Relatives of Parkinson's patients more likely to develop dementia, study finds
MONDAY, Oct. 8 (HealthDay News) -- Relatives of people with Parkinson's disease face up to a 73 percent increased risk for developing Alzheimer's disease, suggests a new study that says genetics could be to blame.
Parkinson's disease causes declines in functions of the central nervous system, such as impaired motor skills and speech.
"The co-occurrence of Alzheimer's disease and Parkinson's disease in families and in individuals may be due to the sharing of susceptibility genetic variants," according to the report in the October issue of the Archives of Neurology.
In the study, Dr. Walter A. Rocca, of the Mayo Clinic College of Medicine in Rochester, Minn., and colleagues collected data on 1,019 first-degree relatives of 162 patients with Parkinson's disease, and on 858 relatives of 147 people who were the same age and sex as someone in the Parkinson's disease group but did not have the condition. Also included were 2,716 relatives of 411 patients with Parkinson's disease who were referred to the Mayo Clinic.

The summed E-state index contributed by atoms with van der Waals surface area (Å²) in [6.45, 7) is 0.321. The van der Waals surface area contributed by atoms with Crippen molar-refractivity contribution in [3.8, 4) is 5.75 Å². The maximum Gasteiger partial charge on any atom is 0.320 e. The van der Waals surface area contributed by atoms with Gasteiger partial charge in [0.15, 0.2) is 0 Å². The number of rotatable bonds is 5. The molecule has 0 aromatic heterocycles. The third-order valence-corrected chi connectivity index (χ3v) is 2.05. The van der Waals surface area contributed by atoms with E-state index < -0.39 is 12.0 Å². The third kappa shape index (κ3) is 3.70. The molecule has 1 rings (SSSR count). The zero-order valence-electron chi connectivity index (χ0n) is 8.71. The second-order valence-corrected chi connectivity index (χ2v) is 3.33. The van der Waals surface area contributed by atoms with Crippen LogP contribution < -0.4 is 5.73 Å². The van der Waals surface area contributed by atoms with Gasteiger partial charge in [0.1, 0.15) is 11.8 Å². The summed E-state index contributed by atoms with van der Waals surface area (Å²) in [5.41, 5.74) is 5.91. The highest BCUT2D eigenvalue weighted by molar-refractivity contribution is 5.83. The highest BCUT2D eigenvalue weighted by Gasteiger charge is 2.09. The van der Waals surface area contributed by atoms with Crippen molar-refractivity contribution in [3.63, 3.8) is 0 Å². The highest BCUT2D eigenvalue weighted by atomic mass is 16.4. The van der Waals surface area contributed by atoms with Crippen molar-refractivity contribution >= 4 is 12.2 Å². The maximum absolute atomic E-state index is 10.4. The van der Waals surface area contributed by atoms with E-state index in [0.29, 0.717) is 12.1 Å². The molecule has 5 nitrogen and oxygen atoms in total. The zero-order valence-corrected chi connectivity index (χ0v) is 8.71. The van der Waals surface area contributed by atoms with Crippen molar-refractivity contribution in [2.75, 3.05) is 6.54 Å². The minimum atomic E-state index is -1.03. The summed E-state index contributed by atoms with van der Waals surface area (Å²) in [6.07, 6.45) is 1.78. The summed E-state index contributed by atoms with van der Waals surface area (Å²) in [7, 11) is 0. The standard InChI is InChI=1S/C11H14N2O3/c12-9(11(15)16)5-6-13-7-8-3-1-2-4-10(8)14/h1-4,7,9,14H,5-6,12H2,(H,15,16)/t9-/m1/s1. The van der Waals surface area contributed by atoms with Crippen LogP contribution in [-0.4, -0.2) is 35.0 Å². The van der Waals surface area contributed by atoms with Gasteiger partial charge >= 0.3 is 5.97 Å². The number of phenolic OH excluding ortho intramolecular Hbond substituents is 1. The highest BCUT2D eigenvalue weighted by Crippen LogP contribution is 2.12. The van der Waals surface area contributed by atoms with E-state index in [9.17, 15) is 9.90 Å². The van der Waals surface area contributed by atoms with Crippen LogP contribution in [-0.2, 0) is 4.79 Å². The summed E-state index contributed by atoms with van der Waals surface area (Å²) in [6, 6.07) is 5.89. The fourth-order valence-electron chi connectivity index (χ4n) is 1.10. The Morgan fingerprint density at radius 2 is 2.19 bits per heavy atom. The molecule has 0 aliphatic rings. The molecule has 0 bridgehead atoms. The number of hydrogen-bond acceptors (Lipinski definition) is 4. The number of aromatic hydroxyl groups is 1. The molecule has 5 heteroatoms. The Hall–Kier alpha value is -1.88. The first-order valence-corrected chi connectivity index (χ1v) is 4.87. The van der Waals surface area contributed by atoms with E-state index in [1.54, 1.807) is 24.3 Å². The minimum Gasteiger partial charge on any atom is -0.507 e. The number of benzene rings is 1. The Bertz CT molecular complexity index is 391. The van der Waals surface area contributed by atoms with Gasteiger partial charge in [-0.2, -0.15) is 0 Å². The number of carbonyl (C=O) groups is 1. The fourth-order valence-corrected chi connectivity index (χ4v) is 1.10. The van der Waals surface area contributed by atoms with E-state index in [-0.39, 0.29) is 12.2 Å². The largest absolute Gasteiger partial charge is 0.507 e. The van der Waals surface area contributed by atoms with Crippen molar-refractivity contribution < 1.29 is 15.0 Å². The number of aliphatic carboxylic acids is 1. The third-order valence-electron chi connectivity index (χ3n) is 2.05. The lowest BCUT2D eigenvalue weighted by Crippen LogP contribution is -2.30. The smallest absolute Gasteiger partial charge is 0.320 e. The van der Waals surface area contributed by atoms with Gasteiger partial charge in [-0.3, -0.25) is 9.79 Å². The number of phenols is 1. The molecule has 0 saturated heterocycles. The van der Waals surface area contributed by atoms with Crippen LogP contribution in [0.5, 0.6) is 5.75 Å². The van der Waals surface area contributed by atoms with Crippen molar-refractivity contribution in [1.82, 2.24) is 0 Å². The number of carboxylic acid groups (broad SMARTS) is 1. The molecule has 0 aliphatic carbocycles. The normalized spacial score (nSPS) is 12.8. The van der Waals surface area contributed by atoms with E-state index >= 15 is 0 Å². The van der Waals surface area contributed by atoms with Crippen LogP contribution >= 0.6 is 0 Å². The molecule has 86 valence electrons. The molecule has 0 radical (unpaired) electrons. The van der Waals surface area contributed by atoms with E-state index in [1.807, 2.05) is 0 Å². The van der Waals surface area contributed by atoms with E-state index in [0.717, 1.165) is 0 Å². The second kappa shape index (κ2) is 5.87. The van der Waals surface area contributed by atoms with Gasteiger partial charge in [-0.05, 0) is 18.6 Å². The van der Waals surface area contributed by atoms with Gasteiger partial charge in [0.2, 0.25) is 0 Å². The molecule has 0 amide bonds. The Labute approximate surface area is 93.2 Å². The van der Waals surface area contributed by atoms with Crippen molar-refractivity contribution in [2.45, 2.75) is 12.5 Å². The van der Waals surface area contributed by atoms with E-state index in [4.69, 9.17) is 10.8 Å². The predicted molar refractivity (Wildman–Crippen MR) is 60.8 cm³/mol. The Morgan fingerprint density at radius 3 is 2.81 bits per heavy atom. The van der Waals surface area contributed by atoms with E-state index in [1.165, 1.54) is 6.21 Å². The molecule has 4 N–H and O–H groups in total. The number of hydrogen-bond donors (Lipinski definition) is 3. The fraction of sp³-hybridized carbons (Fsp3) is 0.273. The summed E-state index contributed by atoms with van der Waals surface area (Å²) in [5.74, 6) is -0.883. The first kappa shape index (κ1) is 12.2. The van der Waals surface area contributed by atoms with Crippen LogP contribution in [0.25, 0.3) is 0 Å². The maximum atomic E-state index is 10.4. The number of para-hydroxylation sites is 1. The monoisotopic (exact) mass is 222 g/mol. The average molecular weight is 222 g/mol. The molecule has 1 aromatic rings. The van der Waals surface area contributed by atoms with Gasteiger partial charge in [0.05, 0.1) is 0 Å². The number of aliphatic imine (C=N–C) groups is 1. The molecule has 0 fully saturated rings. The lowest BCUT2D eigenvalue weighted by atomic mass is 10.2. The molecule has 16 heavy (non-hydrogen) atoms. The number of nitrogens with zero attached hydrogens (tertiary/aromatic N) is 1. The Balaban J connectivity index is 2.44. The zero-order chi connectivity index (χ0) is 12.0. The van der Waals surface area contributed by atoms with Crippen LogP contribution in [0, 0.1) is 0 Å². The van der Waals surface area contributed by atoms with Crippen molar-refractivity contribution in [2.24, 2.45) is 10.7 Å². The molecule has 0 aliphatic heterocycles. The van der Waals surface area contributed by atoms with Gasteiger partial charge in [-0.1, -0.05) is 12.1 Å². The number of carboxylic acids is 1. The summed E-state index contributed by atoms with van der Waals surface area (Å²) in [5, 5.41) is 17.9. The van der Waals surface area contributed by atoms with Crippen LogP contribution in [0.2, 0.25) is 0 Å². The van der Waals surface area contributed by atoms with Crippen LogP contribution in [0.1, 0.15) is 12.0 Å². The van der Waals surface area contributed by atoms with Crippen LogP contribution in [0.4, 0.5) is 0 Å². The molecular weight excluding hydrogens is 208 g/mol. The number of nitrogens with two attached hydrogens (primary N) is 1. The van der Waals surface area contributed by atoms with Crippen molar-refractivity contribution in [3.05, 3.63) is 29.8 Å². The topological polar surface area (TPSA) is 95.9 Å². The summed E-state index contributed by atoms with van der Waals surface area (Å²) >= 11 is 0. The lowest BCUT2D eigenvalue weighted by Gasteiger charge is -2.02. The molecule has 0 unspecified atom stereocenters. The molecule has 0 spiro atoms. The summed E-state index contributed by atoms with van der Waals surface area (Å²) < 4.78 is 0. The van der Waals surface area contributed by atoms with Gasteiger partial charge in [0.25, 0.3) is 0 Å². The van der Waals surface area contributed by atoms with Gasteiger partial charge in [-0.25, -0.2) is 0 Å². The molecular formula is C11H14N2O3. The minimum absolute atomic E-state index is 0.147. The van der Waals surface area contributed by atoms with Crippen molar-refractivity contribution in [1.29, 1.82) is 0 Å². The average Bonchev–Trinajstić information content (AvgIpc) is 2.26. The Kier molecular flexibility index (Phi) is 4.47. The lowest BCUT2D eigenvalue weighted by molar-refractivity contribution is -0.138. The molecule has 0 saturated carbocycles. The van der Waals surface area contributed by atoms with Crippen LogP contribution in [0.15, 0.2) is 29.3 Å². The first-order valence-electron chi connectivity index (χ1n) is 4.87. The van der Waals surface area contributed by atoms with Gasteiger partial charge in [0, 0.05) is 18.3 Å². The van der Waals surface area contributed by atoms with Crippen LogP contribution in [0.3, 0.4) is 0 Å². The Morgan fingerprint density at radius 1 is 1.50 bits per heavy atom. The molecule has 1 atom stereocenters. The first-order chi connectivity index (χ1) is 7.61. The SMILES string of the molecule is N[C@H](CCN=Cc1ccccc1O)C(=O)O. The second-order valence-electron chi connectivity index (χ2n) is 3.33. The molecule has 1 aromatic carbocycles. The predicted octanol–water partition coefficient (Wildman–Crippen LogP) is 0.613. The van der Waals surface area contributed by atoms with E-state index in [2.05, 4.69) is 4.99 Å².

The researchers found that relatives of those with Parkinson's had a 37 percent increased risk of developing Alzheimer's, compared to those with relatives who didn't have the disease. Moreover, relatives of people who developed Parkinson's before the age of 66 were 73 percent more likely to develop Alzheimer's, the study found.
"We studied brothers, sisters, parents and children of patients with Parkinson's diseases and looked at how many developed dementia or cognitive impairment," said study co-author Dr. James H. Bower, also of the Mayo Clinic. "We found that if you had a first-degree relative with Parkinson's disease, you are more likely to develop cognitive impairment or dementia than if you didn't have a first-degree relative with Parkinson's disease.
"These are different diseases," Bowe
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